‘I want both of these portraits moved,’ Mable announced. ‘Put them in the library or outside it in the hallway if there isn’t room.’ We were flabbergasted.
‘No,’ Edward protested. ‘Granny can’t be moved.’ He dodged Mable’s cane.
‘Why not? Of course she can be moved. See to it at once.’
‘But Father says that if the portrait gets moved then she’ll come back and start haunting the castle.’
‘What pish and nonsense. There aren’t any such thing as ghosts so she can’t possibly come back and haunt the castle can she?’
‘From what Father has said of her I can *—* well imagine that she’d find a way.’ Seamus went down with a cane across the back of his head before he could finish speaking.
‘Mind your language boy. Those sorts of words may be acceptable to a slate miner but they are not befitting of a young gentleman. If I happen to catch you using such words again you’ll feel more than my cane on the back of your head. I’ll see to it that you spend the rest of your days as a eunuch. Now… REMOVE THAT PAINTING!’
We set to it and we might have been able to laugh through the struggle had we not been so frightened that Granny’s ghost would make an appearance at any moment. Whilst Edward and Seamus clung to the bottom of it I had to balance on the mantelpiece and unhook it and hold onto it whilst it was lowered to the ground. I nearly fell off a few times and Seamus came up with the idea that if I were to fall I should fall onto an armchair. He rolled one over to me. It was of no comfort for if I did fall I would either break it or bounce off into the fireplace.
The painting was lowered and on the ground and I was part way through climbing down when we were scared from out of our wits. In the hallway we heard an unearthly rattling and clanking. It was Granny come to tell us to put the painting back, we were certain. Mable, who had been watching our endeavours with a sour expression, was not so easily duped. She turned and strolled into the hall where Fletch was hiding on the staircase with some old dog chains in his hand. He had seen us trying to remove the painting and thought he would pretend to be Granny’s ghost. He laughed, thinking he was being funny, but Mable was quick to suppress any thoughts of that nature. She snatched the dog chains from him and cuffed him about the ear.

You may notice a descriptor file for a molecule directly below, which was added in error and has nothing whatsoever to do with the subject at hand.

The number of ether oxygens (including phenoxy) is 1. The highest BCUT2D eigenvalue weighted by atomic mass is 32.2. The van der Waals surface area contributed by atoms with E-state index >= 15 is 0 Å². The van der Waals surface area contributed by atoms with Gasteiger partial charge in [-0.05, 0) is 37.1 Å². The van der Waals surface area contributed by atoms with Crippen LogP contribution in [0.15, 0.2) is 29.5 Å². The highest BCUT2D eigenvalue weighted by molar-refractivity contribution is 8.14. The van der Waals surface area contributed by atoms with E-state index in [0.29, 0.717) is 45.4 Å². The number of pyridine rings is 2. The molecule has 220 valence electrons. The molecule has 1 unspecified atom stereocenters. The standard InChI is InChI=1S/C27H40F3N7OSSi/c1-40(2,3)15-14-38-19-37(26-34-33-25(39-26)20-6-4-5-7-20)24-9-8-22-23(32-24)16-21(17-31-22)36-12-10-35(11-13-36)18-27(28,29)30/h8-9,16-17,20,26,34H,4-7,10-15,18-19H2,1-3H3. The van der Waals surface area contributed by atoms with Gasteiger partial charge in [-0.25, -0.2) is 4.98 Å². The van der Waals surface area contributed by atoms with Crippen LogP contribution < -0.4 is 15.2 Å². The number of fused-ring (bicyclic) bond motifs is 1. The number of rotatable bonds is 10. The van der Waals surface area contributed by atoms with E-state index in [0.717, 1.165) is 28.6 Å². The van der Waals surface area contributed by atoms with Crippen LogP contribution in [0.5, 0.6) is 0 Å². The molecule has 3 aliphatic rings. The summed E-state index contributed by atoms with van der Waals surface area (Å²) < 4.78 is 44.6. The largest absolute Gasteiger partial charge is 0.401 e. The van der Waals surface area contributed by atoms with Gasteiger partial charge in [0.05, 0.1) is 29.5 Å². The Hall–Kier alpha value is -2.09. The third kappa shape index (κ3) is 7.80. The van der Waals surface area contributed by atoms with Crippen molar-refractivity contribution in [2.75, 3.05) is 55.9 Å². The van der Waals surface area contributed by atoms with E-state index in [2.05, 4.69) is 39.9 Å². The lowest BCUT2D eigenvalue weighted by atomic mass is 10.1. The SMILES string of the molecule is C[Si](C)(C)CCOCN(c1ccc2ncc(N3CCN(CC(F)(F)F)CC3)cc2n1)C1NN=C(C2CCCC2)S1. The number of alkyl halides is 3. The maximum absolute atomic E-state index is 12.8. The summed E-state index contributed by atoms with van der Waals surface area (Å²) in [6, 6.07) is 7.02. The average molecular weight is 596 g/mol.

‘Go back to your room. Do not come out again until I say otherwise. Do I make myself clear?’ He nodded and shuffled back up the stairs. Mable came back to the sitting room where through our fear of Granny we had retreated to a corner. She clacked her cane on the floor several times. ‘Come along boys… There are more paintings I wish to see removed.’
For the remainder of that day, and I thought it was a terrible waste of a Saturday, Edward, Seamus and myself shuffled paintings around the castle. Mostly it was Seamus and myself for after we told him of what had happened with Mrs Violent Edward grew stroppy and snuck off to the village. He had gone, we later found out, in order to phone Father and inform him of our situation without being overheard. We were not to phone him unless it was the absolute direst of emergencies but since the situation was indeed quite dire he had decided that it was acceptable. Father could not be reached and Edward, after having asked for a message to be passed to him, came back with a sour expression on his face. One hour later a telegram arrived from Father that made him fume all the more.
DO NOT BE SO SILLY. THAT HAG IS MOST LIKELY DEAD. IF NOT DEAD THEN HIGHLY UNLIKELY TO TURN UP AT C.
It was Mable who caught the telegram and she cackled up and down the hallways for ten minutes before confronting Edward.